Is Santa Claus running a sweat shop?
16th December 2015
At this time of year I like to take time to reflect on the previous twelve months and recall some of the employment law issues which have emerged. In doing so I invariably started thinking about Santa Claus (bear with me!) and the most important question of the year (obviously) ‘is Santa Claus (Santa) running a sweat shop?’
When you really think about it what do we know about the operation Santa runs? It is shrouded in secrecy. What we do know is that at an unknown location, in an unknown jurisdiction, he controls legions of elves who make millions of toys to a tight deadline. The alarm bells are ringing already. What we need to know is what sort of contract do those elves have? Are they employees or workers? Are they self-employed? Are they on zero hours contracts? Let’s face it, in an economically difficult time even Santa must have cut back. If the elves are on zero hours contracts can they take a second job helping out the tooth fairy? Are any such zero hours contracts in breach of the ban on exclusivity clauses? (introduced by section 153 Small Business, Enterprise and Employment Act 2015)
The more I think about it the more that I worry that things may not be as sparkly at Santa’s workshop as the Christmas films have us believe. I cannot recall much evidence of diversity in the workshop. Is Santa’s work force made up entirely of elves and reindeer? Is the work force sufficiently diverse to allay any fears of discrimination? I don’t expect that anyone can name a Christmas film that features a Christmas workers union. Could Santa have banned the elves and reindeer from joining a union? Surely not.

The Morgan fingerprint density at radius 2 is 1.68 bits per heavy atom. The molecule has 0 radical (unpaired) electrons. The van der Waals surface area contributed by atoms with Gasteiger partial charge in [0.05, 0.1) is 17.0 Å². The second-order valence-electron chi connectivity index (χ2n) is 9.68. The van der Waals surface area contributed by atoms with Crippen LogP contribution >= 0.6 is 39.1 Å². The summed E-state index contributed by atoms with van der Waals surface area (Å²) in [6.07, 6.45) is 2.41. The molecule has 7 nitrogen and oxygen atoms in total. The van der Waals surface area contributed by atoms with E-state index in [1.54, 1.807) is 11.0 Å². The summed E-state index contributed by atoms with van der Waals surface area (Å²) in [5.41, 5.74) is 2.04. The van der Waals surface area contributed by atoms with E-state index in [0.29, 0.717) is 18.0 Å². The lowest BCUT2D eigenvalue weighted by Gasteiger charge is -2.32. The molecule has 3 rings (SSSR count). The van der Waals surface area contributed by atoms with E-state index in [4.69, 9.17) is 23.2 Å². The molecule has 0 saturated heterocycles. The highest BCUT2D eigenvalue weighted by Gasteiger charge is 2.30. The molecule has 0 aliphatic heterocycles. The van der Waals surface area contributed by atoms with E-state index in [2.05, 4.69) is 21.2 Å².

I am certain that during December, as the pressure mounts, there must be a huge amount of overtime on offer. Is Santa making sure that compulsory and voluntary overtime are taken into account in calculating the elves holiday pay? (Paterson v Castlereagh Borough Council) If an elf is on long term sick leave is Santa carrying forward their holiday without the need for them to ask or to prove that they were unable to take it due to sickness? (Plumb v Print Group Ltd)
Delivery of the toys to the children is, of course, a logistical nightmare. I have read many an article that explains just how fast Santa must travel and how hard those reindeer have to work to get all the presents delivered to the children on time. However, does Santa now realise he needs to pay those reindeer for the time taken to travel to the first house and from the last house as this now counts as working time? (Federacion de Servicios Privados del Sindicato Comisiones Obreras v Tyco Integrated Security SL)
There are too many issues which arise to include a full discussion of them all but there are a couple of other burning questions which I feel need to be asked. Could Rudolph’s red nose be a disability? If so is Santa making reasonable adjustments? What about Elf and Safety? (Sorry, couldn’t resist!)
Finally there has been a rumour circulating that Santa is feeling the strain. The world population is ever increasing and the burden of the extra work in India and China alone must be huge. The word on the rooftops is that he is thinking of outsourcing his workshop so he can concentrate solely on delivery. Perhaps the tooth fairy will diversify? In any event, it occurred to me that there could be a very interesting TUPE issue especially if the elves are laid off seasonally and this occurs immediately before the transfer (Inew Home Improvements Ltd v Hodgkins & Others).
So, Santa, if you are reading this, for Christmas please may I have a full report of how you treat your elves and reindeer? I need to be sure you’re not running a sweat shop.
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